SSY Base Oil Shipping Report



nother positive week in both Europe and the U.S. Decent amounts of material need to be shipped in both regions. Asia is supposed to be quieter, but freight rates remain firm nonetheless.

U.S. Gulf of Mexico
NPRA is over, and the returning delegates seem to have pulled a few rabbits out of the hat. Gulf-to-Caribbean trade has benefitted from a surge of new orders into Venezuela, including caustic, solvents and aromatics. Space is tight from the U.S. Gulf to the west coast of Central America and onwards to Peru and Chile until much later in April or even better until May.

Ethanol is an important commodity on the Gulf-to-east coast of South America service, and we see several new requirements. Freights are roughly unchanged from the previous week. Ethanol is also busy on transatlanticeastbound, both from the New York area as well as from the U.S. Gulf. Parcels of aromatics such as metaxylene and benzene are popping up on this trade lane too.

April is starting out the way March did, with a number of open positions in the U.S. Gulf stretching out through the course of the month. However, freights are already rising, with owners talking of levels in the $60s and $70s/t for 5,000 ton parcels from the U.S. Gulf to Antwerp-Rotterdam-Amsterdam, for example. If the cargo volumes continue to hold then such levels may be achievable.

U.S. Gulf-to-Far East has been slow apart from caustic which is short in Asia due to the Japanese plant stoppages. A couple of 40,000 ton cargoes were booked from the U.S. Gulf to Australia for around $2 million each.

It has been a busy start to the month in the North Sea and Baltic. Without doubt, contractual volumes are running very well, meaning there are good opportunities for some of the ships that are not found so often in the area to stay around and pick off some better-paying cargoes.

Southbound into the Mediterranean is very active, particularly with methanol and MTBE cargoes. Freight levels are in the low 30s/t for 5,000 ton cargoes from Antwerp-Rotterdam-Amsterdam to the western Mediterranean. Northbound has experienced some strengthening of freight levels with routine cargoes of pyrolysis gasoline, FAME and ethanol all nudging upwards by 1 to 2/t this week.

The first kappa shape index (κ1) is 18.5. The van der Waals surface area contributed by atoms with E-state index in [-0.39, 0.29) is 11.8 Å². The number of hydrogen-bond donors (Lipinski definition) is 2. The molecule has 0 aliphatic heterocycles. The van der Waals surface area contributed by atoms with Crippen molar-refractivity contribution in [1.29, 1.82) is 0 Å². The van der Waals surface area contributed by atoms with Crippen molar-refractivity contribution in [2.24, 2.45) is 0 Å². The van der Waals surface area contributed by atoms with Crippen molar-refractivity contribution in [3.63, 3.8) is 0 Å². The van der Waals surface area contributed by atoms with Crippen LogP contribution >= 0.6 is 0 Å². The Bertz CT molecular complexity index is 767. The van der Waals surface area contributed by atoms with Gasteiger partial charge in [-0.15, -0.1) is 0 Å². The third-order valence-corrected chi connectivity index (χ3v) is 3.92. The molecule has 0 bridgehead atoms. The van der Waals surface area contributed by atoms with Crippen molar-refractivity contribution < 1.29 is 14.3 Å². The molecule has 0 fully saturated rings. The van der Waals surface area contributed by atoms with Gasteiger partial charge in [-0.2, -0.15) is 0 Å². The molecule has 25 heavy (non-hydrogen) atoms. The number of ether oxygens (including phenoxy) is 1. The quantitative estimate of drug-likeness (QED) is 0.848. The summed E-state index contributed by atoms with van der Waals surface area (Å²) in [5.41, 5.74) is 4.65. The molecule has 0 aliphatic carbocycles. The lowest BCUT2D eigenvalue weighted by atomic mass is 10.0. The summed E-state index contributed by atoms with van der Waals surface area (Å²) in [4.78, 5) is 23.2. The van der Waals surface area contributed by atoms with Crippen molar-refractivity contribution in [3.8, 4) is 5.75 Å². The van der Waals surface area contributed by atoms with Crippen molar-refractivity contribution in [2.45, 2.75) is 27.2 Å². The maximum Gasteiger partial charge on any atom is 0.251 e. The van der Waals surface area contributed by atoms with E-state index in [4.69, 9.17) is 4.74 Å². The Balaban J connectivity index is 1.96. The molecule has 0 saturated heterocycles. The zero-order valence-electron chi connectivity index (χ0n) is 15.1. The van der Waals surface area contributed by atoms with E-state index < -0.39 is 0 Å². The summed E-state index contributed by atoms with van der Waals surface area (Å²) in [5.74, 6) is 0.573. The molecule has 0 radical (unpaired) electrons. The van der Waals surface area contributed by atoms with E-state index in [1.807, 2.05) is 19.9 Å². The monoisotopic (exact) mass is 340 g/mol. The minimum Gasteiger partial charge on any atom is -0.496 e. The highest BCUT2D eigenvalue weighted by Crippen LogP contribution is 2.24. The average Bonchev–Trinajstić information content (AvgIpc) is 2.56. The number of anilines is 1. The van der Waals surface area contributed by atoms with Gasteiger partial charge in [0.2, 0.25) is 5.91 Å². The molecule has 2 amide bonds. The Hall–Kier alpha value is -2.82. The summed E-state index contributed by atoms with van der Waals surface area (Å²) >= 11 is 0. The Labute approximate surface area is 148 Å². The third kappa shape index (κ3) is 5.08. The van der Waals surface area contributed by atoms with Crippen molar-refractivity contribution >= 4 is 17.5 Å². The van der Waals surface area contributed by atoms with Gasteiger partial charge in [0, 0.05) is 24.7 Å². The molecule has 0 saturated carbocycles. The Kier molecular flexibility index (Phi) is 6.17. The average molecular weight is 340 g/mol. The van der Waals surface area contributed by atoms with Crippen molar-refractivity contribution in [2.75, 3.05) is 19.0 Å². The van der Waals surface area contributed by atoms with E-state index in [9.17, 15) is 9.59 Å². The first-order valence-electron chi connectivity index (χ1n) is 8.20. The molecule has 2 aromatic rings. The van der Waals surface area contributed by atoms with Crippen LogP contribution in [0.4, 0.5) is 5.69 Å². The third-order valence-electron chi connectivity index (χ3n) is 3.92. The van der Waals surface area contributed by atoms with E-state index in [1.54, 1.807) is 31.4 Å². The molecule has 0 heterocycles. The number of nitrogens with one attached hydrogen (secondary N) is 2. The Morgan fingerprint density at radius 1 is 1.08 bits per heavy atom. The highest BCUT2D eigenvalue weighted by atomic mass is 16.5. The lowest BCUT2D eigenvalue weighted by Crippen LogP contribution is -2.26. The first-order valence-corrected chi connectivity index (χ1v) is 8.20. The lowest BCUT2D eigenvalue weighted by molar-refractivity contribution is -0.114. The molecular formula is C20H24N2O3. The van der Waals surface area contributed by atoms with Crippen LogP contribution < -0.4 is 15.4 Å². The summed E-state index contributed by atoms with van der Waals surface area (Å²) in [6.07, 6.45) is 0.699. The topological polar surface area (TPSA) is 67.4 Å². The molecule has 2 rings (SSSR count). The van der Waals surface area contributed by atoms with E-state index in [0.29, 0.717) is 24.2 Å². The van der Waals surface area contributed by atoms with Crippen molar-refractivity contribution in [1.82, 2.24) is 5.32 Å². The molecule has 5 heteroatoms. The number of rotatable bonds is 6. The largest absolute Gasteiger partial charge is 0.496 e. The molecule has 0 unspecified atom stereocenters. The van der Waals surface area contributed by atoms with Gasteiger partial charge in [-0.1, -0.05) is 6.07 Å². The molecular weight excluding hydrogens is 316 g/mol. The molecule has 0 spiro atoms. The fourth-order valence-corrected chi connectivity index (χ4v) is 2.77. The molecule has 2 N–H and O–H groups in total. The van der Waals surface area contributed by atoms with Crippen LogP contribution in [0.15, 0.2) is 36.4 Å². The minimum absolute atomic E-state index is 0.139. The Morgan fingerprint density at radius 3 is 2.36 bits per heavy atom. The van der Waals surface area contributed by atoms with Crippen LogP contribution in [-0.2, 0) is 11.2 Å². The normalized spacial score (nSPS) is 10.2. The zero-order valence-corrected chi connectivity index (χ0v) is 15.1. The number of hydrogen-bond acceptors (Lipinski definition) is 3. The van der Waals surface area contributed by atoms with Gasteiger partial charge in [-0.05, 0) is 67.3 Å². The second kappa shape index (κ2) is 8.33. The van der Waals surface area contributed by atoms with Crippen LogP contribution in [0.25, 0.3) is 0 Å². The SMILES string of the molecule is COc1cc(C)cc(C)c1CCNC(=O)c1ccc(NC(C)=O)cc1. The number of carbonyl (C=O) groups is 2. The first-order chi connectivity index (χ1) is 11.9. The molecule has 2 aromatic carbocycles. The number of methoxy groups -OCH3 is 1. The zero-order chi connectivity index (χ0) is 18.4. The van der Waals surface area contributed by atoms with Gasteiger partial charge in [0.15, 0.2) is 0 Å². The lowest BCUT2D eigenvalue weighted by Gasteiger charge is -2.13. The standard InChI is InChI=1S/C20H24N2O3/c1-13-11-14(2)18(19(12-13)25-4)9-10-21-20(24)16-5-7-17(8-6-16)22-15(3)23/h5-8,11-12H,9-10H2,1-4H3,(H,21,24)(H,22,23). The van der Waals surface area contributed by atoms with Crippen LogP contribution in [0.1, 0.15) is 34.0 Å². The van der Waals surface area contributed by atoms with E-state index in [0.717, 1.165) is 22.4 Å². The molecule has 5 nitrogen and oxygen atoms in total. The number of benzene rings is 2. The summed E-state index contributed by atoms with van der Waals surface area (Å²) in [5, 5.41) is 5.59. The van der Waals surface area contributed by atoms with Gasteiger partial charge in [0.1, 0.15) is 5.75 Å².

Inter-Mediterranean cargo volumes have also increased to the extent that there are relatively few prompt positions remaining. The majority of owners are aiming for higher freight levels than before, but there are still a few ship owners who are willing to accept the old levels. This can distort freights by as much as 10/t.

For example, 5,000 ton parcels from the eastern Med to the western Med were recently achieving numbers around 17 to 18/t. Owners have submitted offers on the most recent cargoes at 25 to 27/t, yet there are still a small handful of owners prepared to accept less than 20/t.

Transatlantic westbound freights are stable from Northwest Europe. Sulphuric acid, urea ammonia nitrate, base oils, wax and solvents are the main ingredients this week, with a sprinkling of pyrolysis gasoline fixtures from the Med.

Europe-to-Far East is not that lively, yet there is not so much space available for first-half April loading. Various cargoes of base oils continue to be quoted from Europe and the Med, and there are the usual sophisticated bits and pieces in smaller sizes. Freights seem to be steady on this route too.

The domestic Asian chemical market is supposed to be quieter this week, yet freight levels seem to defy the evidence. There are reports too of high stock levels of styrene in Eastern China, yet there are still lots of enquiries to import more. Southbound is perhaps calmer, but northbound sees numerous cargo possibilities, chiefly for benzene/toluene/xylene, but also for phenol and acetone.

Export business is very stop/start. Benzene is quiet into the U.S. Gulf, but this week has been directed into Europe instead. India too is acquiring some aromatics and styrene, the rates for which can range from $50 to $65/t for 3,000 to 4,000 ton parcels from Korea to the west coast of India.

Palm oil freights are steady into India, but firm into the Mediterranean and Northwest Europe. 5,000 ton parcels of palm oil and biodiesel from the Malacca Straits to the western Mediterranean have been achieving mid $80s/t.

Where freights are really boiling is from India and the Middle East Gulf. Space is so scarce to Europe, for example, that 5,000 ton cargoes are being discussed in the $80s and $90s/t. Even simple parcels from the Red Sea into Northwest Europe have collected freights in the high $80s/t for 5,000 tons this week, and a couple of shipments inter-Red Sea paid low $60s/t. Eastbound too is seeing a lot of interest to move methanol into Asia, the levels for which are in the upper $60s/t for 10,000 to 15,000 ton cargoes to China.

Adrian Brown is senior market analyst for chemicals and base oils with SSY Shipbrokers, London. Information about SSY can be found at Adrian Brown, in the U.K., can be reached at or by phone at +44 1207-507507. In the London office SSYs Jordi Maymi can be reached at or +44 20 7977 7560.

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